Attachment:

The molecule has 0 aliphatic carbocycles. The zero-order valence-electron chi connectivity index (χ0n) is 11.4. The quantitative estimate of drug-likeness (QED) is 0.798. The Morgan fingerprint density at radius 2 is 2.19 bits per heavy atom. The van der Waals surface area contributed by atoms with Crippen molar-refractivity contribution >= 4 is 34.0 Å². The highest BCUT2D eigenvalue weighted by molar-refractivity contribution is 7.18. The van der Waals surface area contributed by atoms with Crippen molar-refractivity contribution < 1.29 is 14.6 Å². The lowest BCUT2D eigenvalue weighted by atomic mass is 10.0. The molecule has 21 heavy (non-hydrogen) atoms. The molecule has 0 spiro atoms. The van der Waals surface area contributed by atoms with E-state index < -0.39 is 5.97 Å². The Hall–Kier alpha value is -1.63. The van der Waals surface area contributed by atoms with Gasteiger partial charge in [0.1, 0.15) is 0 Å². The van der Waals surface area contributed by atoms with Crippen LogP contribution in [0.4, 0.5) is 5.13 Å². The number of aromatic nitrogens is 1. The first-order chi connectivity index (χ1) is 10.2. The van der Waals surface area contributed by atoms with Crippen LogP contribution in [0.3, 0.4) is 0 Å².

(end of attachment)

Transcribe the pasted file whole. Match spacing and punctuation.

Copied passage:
The molecule has 0 aliphatic carbocycles. The zero-order valence-electron chi connectivity index (χ0n) is 11.4. The quantitative estimate of drug-likeness (QED) is 0.798. The Morgan fingerprint density at radius 2 is 2.19 bits per heavy atom. The van der Waals surface area contributed by atoms with Crippen molar-refractivity contribution >= 4 is 34.0 Å². The highest BCUT2D eigenvalue weighted by molar-refractivity contribution is 7.18. The van der Waals surface area contributed by atoms with Crippen molar-refractivity contribution < 1.29 is 14.6 Å². The lowest BCUT2D eigenvalue weighted by atomic mass is 10.0. The molecule has 21 heavy (non-hydrogen) atoms. The molecule has 0 spiro atoms. The van der Waals surface area contributed by atoms with E-state index < -0.39 is 5.97 Å². The Hall–Kier alpha value is -1.63. The van der Waals surface area contributed by atoms with Gasteiger partial charge in [0.1, 0.15) is 0 Å². The van der Waals surface area contributed by atoms with Crippen LogP contribution in [0.4, 0.5) is 5.13 Å². The number of aromatic nitrogens is 1. The first-order chi connectivity index (χ1) is 10.2. The van der Waals surface area contributed by atoms with Crippen LogP contribution in [0.3, 0.4) is 0 Å².